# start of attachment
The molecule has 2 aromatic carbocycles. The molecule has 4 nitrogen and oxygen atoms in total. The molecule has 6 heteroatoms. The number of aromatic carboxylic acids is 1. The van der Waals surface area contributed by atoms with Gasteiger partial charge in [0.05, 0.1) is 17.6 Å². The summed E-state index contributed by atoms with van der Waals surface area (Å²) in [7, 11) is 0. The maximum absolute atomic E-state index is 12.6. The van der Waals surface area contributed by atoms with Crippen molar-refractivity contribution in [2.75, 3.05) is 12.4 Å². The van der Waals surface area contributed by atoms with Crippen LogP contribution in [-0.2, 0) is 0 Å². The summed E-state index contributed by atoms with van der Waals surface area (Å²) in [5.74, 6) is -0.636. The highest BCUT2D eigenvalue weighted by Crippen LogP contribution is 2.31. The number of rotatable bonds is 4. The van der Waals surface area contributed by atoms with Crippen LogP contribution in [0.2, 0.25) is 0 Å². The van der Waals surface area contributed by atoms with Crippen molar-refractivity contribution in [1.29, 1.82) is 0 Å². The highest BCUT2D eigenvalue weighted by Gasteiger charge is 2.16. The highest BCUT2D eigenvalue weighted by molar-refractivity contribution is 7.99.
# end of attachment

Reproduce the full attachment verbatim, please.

The molecule has 2 aromatic carbocycles. The molecule has 4 nitrogen and oxygen atoms in total. The molecule has 6 heteroatoms. The number of aromatic carboxylic acids is 1. The van der Waals surface area contributed by atoms with Gasteiger partial charge in [0.05, 0.1) is 17.6 Å². The summed E-state index contributed by atoms with van der Waals surface area (Å²) in [7, 11) is 0. The maximum absolute atomic E-state index is 12.6. The van der Waals surface area contributed by atoms with Crippen molar-refractivity contribution in [2.75, 3.05) is 12.4 Å². The van der Waals surface area contributed by atoms with Crippen LogP contribution in [-0.2, 0) is 0 Å². The summed E-state index contributed by atoms with van der Waals surface area (Å²) in [5.74, 6) is -0.636. The highest BCUT2D eigenvalue weighted by Crippen LogP contribution is 2.31. The number of rotatable bonds is 4. The van der Waals surface area contributed by atoms with Crippen LogP contribution in [0.2, 0.25) is 0 Å². The van der Waals surface area contributed by atoms with Crippen molar-refractivity contribution in [1.29, 1.82) is 0 Å². The highest BCUT2D eigenvalue weighted by Gasteiger charge is 2.16. The highest BCUT2D eigenvalue weighted by molar-refractivity contribution is 7.99.